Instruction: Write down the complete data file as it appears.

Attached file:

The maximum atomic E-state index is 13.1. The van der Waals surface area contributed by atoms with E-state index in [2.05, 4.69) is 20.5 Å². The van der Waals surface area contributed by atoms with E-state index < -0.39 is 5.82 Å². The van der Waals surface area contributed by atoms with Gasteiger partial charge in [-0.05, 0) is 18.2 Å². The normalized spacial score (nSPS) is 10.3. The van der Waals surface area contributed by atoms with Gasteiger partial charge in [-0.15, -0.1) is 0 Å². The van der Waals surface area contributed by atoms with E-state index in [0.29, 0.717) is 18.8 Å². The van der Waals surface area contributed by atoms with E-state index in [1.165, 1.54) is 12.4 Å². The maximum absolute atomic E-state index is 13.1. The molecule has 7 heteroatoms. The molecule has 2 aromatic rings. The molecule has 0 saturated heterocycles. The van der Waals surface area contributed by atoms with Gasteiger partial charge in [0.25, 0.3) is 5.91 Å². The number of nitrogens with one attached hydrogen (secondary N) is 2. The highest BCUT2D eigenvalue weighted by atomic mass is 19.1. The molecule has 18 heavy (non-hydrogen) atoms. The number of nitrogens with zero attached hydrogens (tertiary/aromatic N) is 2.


The maximum atomic E-state index is 13.1. The van der Waals surface area contributed by atoms with E-state index in [2.05, 4.69) is 20.5 Å². The van der Waals surface area contributed by atoms with E-state index < -0.39 is 5.82 Å². The van der Waals surface area contributed by atoms with Gasteiger partial charge in [-0.05, 0) is 18.2 Å². The normalized spacial score (nSPS) is 10.3. The van der Waals surface area contributed by atoms with Gasteiger partial charge in [-0.15, -0.1) is 0 Å². The van der Waals surface area contributed by atoms with E-state index in [0.29, 0.717) is 18.8 Å². The van der Waals surface area contributed by atoms with E-state index in [1.165, 1.54) is 12.4 Å². The maximum absolute atomic E-state index is 13.1. The molecule has 7 heteroatoms. The molecule has 2 aromatic rings. The molecule has 0 saturated heterocycles. The van der Waals surface area contributed by atoms with Gasteiger partial charge in [0.25, 0.3) is 5.91 Å². The number of nitrogens with one attached hydrogen (secondary N) is 2. The highest BCUT2D eigenvalue weighted by atomic mass is 19.1. The molecule has 18 heavy (non-hydrogen) atoms. The number of nitrogens with zero attached hydrogens (tertiary/aromatic N) is 2.